7

Why should I choose Clojure over another language for a new project? In what areas does it excel?

8

Some scenarios where I would use Clojure:

  • You are building a new, highly concurrent application that needs to scale reliably. In my opinion, Clojure's concurrency features (STM, immutability-by-default, lock free MVCC) are the best of any major language at present. Rick Hickey's excellent video about Identity and State is a great way to get a feeling for this.

  • You are a Java-based shop that wants a productive dynamic language that can be used for rapid development or scripting while maintaining your investment in a large Java code base. I've found Clojure pretty effective at "gluing together" Java code since the interop capabilities are extremely good (and simple!).

  • If you want to use a functional programming language Clojure is pretty good (it's not quite as "pure" as Haskell but has all the key features - first class functions, higher order function composition, immutability, laziness)

  • If you work in a field where there is a major need for code manipulation (compilers, DSLs, natural language processing, genetic programming), where the LISP "code is data" philosophy enables you to be extremely productive. This is a sweet spot for homoiconic LISP based languages in general.

2

At the risk of providing exactly the sort of reductive non-answer that Devin is referring to: I chose Clojure because I like the functional programming style and Clojure lets me do that on the JVM and interop with lots of existing code that runs on the JVM.

So the question then becomes: Why functional programming?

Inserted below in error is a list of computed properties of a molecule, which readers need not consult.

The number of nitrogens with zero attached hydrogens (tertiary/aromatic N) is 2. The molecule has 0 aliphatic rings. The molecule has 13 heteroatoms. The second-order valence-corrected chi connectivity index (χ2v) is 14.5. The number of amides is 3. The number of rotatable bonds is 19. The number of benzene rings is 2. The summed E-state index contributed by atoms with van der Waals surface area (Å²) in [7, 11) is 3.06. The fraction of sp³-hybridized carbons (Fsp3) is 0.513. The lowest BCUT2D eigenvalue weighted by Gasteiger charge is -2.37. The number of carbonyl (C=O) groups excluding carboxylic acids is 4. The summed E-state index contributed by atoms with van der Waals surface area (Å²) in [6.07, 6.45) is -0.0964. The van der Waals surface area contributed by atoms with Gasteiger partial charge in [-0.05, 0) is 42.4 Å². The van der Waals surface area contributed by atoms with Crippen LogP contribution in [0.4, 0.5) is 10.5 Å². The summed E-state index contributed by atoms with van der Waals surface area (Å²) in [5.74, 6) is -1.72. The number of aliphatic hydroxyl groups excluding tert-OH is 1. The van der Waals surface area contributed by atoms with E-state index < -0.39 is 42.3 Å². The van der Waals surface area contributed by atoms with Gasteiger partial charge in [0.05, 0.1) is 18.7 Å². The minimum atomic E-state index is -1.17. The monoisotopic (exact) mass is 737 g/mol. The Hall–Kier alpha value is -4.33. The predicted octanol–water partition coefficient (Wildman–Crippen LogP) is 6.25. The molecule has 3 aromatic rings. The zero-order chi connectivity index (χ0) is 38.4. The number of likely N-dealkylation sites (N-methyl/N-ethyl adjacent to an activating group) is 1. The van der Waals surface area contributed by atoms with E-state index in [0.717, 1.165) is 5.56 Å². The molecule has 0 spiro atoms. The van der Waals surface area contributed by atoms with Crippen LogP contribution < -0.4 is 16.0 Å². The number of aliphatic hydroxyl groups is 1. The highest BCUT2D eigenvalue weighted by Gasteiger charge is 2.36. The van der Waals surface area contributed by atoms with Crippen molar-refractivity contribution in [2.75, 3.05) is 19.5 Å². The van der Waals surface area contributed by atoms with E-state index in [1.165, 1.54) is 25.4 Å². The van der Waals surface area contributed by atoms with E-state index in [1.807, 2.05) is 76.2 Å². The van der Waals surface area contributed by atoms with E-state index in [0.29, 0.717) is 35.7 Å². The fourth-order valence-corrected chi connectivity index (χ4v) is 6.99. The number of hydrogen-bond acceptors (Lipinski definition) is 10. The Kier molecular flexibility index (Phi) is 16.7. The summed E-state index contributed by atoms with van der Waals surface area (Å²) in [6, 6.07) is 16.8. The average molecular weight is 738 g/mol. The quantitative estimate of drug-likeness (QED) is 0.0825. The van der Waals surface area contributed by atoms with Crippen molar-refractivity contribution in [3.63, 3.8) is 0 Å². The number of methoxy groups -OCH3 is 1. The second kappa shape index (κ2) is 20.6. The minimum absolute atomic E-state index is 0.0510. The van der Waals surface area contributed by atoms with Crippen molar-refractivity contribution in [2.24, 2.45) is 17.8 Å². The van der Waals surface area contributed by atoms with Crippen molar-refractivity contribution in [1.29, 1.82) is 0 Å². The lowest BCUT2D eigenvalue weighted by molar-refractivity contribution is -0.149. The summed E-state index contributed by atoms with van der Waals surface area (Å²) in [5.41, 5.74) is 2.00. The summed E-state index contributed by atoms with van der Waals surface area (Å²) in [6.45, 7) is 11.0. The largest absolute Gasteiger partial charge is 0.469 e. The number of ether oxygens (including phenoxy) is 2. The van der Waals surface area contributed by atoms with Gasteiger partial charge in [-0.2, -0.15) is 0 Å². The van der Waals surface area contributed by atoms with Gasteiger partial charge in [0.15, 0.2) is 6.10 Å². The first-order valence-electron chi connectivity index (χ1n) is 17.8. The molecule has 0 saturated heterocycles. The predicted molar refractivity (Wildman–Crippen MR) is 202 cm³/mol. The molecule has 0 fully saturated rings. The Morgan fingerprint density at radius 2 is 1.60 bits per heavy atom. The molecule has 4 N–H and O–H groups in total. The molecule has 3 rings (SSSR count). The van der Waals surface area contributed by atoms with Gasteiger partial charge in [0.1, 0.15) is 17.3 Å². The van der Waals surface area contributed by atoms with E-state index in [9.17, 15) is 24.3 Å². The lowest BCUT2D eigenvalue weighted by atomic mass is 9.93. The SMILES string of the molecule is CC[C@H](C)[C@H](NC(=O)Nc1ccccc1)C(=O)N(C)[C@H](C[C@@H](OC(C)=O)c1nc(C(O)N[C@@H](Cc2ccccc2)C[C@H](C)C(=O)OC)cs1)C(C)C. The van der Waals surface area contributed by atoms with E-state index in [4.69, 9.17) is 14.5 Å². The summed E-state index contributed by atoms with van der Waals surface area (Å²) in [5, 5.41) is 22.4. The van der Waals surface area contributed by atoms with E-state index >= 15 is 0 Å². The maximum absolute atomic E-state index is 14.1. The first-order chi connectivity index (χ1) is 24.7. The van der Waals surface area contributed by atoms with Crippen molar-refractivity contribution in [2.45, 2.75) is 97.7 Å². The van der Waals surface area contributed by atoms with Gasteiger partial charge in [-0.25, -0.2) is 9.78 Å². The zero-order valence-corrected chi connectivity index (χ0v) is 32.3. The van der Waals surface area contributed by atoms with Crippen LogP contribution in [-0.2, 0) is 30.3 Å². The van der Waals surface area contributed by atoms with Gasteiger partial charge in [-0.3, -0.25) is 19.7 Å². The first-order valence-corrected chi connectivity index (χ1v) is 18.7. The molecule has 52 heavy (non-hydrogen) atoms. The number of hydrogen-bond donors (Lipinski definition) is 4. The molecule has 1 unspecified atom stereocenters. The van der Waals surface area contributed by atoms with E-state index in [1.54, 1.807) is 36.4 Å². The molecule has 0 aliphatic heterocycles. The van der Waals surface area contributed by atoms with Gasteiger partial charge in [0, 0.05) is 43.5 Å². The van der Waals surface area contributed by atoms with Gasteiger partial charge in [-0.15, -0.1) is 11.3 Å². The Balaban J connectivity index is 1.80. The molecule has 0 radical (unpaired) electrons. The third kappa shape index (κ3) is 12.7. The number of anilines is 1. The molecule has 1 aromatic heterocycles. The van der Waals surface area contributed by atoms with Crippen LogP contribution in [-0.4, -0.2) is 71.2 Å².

Immutable state - lack of side-effects, easier testing, better support for concurrency (and, in future, parallelism).

Small, functional components that can be easily reused and composed to construct large, flexible systems.

1

it's very hard to find clojure developers so I would stay away from it if you work for a big company and stick with java or .net. it's more a political than technical decision in large companies. if however you are building your own product then clojure is very fast to develop in and can get you to market faster.

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  • That's a bit of a chicken and egg scenario tho' - if no one adopts Clojure, it's hard to find developers. If more companies adopt it, there will be more developers in the market. Given that Lisp / Clojure has essentially no syntax to learn, the core function documentation is excellent (and there are several great books about Clojure) and the concepts, once mastered, apply almost uniformly across every part of the language, I'd say it's a pretty easy language to pick up and/or cross-train developers in. – Sean Corfield Jan 8 '11 at 1:59
  • Yes, its true that the language has a small syntax and is easy to learn. I think once Clojure gets a killer framework like the equivalent of Ruby's Rails or a large company like IBM doing projects using Clojure, then it will grow alot faster and be üsed in more large companies. – yazz.com Jan 8 '11 at 10:01
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    You can always introduce Clojure as a "Java library for enhanced concurrent programming".... :-) – mikera Jan 8 '11 at 11:38

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